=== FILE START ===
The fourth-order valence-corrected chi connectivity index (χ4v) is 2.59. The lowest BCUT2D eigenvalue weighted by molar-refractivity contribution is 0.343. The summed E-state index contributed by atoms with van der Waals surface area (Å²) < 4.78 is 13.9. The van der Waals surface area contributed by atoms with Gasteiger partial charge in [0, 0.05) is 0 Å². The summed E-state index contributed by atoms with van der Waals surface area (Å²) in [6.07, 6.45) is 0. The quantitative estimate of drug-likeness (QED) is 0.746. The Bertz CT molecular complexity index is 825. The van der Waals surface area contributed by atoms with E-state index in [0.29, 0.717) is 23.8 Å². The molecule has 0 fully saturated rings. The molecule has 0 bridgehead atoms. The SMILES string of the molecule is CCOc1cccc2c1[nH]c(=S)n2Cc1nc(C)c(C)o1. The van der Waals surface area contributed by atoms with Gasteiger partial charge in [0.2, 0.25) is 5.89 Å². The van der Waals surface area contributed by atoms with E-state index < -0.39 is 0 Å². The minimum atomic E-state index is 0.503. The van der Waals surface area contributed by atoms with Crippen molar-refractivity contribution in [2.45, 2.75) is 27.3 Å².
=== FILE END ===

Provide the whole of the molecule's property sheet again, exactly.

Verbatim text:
The fourth-order valence-corrected chi connectivity index (χ4v) is 2.59. The lowest BCUT2D eigenvalue weighted by molar-refractivity contribution is 0.343. The summed E-state index contributed by atoms with van der Waals surface area (Å²) < 4.78 is 13.9. The van der Waals surface area contributed by atoms with Gasteiger partial charge in [0, 0.05) is 0 Å². The summed E-state index contributed by atoms with van der Waals surface area (Å²) in [6.07, 6.45) is 0. The quantitative estimate of drug-likeness (QED) is 0.746. The Bertz CT molecular complexity index is 825. The van der Waals surface area contributed by atoms with E-state index in [0.29, 0.717) is 23.8 Å². The molecule has 0 fully saturated rings. The molecule has 0 bridgehead atoms. The SMILES string of the molecule is CCOc1cccc2c1[nH]c(=S)n2Cc1nc(C)c(C)o1. The van der Waals surface area contributed by atoms with Gasteiger partial charge in [0.2, 0.25) is 5.89 Å². The van der Waals surface area contributed by atoms with E-state index < -0.39 is 0 Å². The minimum atomic E-state index is 0.503. The van der Waals surface area contributed by atoms with Crippen molar-refractivity contribution in [2.45, 2.75) is 27.3 Å².